“We’ve got to trust the referees, respect their integrity”, said Eddie Jones this week, after the furore over Wales’ disallowed try rumbled on with World Rugby confirming that the TMO should have awarded the try (let’s ignore Steff Evans’ knock on for now!).
Jones went on to say, “I just think once the game’s done and dusted that’s the game, you can’t have retrospective refereeing of decisions being done. We’ve got to trust the referees, respect their integrity. When I say respect the referee, that’s the TV process as well, and then you leave it at that. One side’s won, one side’s lost.”
Great stuff – very laudable, but let’s rewind a week and focus on another of Eddie’s interviews in the build up to the England – Wales game. In Jones’ view the Welsh captain Alun-Wyn Jones had prevented the Scottish fly-half from taking a conversion in the preceeding weekend’s Wales-Scotland fixture. Referee Pascal Gauzere was there on the spot and decided no action was needed, but that didn’t stop Jones:
“All we say is just to be respectful [to referees]……It’s not great for the game and I’ve said something to World Rugby about it, I feel that strongly. We’ve got to respect the integrity of the referee in the game.”
How and why the coach of a team can discuss with World Rugby the actions of a captain of a team he is due to play is a whole different issue, but the point here is Jones felt unable to trust Gauzere to do his job in the Wales-Scotland game but just 7 days later he feels the need to preach to the masses that officials should be left to do their job.
It’s great to see Jones has such concern for the integrity of referees but does his track record back that up?
Fine for criticising a referee
In 2007, as coach of Queensland Reds, Jones was fined A$10,000 for comments made about referee Matt Goddard after a Super Rugby fixture against the ACT Brumbies.
Jones pleaded guilty to breaching the code of conduct and described the referee’s second-half handling of the scrums in the Brisbane match as “ludicrous” and “disgraceful”.
Italy and the ruck tactic
Jones wasn’t a fan of the tactic Italy deployed in the 2017 6 Nations clash, where Italian defenders stood off the tackle meaning a ruck wasn’t formed – and therefore no offside line was created.
The England coach was less than complimentary about the tactic and accused the French referee Romain Poite of being “flustered”:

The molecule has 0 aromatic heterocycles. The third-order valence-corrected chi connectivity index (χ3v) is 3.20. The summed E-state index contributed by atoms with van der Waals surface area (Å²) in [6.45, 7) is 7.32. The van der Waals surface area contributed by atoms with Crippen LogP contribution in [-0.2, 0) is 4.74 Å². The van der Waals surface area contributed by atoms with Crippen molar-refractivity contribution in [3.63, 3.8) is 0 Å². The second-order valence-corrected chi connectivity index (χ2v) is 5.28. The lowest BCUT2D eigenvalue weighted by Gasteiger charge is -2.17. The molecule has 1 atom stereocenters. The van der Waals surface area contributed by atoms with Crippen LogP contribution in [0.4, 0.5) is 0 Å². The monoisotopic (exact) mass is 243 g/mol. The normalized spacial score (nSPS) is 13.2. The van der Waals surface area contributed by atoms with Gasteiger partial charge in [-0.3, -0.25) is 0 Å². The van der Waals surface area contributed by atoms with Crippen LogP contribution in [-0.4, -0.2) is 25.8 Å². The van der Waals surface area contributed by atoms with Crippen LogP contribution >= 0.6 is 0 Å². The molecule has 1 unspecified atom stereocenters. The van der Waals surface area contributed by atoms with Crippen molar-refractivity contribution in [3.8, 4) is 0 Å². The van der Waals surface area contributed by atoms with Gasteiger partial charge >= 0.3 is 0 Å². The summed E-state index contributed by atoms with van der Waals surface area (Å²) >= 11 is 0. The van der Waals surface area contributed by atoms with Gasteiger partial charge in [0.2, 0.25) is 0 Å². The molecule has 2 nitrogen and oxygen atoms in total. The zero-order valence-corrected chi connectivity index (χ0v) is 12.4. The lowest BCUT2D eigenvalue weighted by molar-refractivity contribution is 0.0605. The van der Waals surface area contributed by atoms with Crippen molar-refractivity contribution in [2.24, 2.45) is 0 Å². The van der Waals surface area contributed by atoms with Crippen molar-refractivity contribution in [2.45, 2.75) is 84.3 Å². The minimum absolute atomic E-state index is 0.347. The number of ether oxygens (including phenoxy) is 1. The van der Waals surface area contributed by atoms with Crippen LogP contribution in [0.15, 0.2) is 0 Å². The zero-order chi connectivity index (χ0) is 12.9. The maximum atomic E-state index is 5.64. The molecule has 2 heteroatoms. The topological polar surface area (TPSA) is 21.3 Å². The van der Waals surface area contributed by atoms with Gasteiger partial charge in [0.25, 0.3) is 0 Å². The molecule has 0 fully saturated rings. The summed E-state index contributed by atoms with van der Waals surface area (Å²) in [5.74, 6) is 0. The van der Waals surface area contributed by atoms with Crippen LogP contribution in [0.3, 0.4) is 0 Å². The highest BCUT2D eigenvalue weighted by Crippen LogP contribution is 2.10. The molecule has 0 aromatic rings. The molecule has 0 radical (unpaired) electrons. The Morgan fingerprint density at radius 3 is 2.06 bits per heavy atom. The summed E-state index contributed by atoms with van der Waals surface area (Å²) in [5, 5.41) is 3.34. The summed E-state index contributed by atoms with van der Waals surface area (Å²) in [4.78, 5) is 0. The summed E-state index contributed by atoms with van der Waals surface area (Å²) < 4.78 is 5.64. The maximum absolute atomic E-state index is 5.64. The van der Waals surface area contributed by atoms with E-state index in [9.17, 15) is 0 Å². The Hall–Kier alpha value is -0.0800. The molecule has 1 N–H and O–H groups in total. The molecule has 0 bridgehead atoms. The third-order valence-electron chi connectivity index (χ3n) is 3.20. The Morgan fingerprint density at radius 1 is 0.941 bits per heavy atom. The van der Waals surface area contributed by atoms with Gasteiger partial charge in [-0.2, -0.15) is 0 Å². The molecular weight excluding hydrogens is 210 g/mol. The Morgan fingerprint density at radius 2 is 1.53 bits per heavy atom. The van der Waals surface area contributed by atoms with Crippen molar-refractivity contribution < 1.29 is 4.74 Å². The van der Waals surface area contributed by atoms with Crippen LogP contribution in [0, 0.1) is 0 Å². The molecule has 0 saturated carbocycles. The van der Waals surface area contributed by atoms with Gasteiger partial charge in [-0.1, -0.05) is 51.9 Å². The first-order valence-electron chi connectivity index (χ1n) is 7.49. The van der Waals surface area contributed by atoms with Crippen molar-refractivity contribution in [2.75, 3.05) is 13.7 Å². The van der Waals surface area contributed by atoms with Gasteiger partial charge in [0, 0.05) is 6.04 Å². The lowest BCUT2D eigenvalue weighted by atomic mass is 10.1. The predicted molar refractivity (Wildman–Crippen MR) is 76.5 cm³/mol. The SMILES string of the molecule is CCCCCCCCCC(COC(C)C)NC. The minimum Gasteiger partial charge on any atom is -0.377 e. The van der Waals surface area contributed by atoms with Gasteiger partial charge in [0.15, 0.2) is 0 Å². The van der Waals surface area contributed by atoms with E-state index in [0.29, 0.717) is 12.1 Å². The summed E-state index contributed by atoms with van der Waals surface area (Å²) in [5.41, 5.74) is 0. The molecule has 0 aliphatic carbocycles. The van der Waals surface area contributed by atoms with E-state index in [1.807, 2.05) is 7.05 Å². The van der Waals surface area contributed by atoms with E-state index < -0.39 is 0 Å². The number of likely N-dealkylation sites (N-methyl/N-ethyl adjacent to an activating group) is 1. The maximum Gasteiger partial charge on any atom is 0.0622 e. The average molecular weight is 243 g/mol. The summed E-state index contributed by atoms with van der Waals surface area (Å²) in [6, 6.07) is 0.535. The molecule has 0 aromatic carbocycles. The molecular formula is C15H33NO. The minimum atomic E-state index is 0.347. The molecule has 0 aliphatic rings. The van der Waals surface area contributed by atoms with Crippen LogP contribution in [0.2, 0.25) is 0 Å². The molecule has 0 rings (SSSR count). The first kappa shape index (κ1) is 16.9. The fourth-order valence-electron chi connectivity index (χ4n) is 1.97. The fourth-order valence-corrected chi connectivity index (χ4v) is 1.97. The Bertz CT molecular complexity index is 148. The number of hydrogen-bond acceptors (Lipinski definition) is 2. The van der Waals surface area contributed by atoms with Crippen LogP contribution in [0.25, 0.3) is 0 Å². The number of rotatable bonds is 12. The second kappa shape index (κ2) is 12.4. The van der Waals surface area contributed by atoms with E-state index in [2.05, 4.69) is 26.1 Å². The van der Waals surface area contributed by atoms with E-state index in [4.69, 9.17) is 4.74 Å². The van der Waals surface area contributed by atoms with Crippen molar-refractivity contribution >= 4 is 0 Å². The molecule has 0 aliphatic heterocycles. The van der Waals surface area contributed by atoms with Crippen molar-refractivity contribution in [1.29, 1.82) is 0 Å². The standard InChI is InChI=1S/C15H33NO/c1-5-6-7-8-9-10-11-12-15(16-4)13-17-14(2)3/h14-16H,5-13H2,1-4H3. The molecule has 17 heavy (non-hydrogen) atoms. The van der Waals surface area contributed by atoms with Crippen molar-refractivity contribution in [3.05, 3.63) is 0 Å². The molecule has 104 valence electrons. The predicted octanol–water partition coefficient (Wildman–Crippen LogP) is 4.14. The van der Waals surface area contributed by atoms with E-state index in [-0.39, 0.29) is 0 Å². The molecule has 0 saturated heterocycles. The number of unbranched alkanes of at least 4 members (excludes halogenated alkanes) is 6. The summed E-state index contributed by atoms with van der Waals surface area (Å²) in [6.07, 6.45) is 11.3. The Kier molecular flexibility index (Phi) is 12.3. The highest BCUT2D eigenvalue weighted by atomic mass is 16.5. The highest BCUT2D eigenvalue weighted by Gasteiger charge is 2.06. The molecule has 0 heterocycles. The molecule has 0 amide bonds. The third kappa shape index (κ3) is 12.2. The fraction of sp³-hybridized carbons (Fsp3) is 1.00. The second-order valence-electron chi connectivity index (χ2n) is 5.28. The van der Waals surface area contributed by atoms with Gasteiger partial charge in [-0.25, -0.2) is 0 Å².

“The referee got flustered – I have never seen a referee lose his perspective of the game [like that].”
Remember Jones’ comment about the TMO controversy and that once the game is finished, “…..you leave it at that.”, well he took the opposite tack after the Italian game and suggested that World Rugby should “look at it”, meaning change the law (which is incidentally exactly what happened):
“I don’t think anyone wants to see a game like that. No-one likes to see rugby not played in its proper form so World Rugby will have to have a very close look at it.”
Owen Farrell and Australia
In the 2017 test between England and Australia, Owen Farrell was criticised by some for seemingly influence the referee to consult the TMO for an offence in the build up to Marika Koroibete’s try.
When quizzed about this after the game Jones said:
“If the referee accepts the way he [the referee] spoke to him was alright then that’s alright for me”
And yet when Pascal Gauzere was happy with Alun-Wyn Jones’ conduct during the recent Wales-Scotland game, he referred the incident to World Rugby!
Not so nice guy Eddie
Eddie Jones has no interest in protecting rugby’s integrity and ensuring respect for officials is maintained, as his history has shown, but what he does have is an interest in using the media to influence both the governing body and officials.
Jones is undoubtedly an excellent coach but he is in danger of tarnishing both his own legacy and rugby’s values with these harmful and inflammatory statements.
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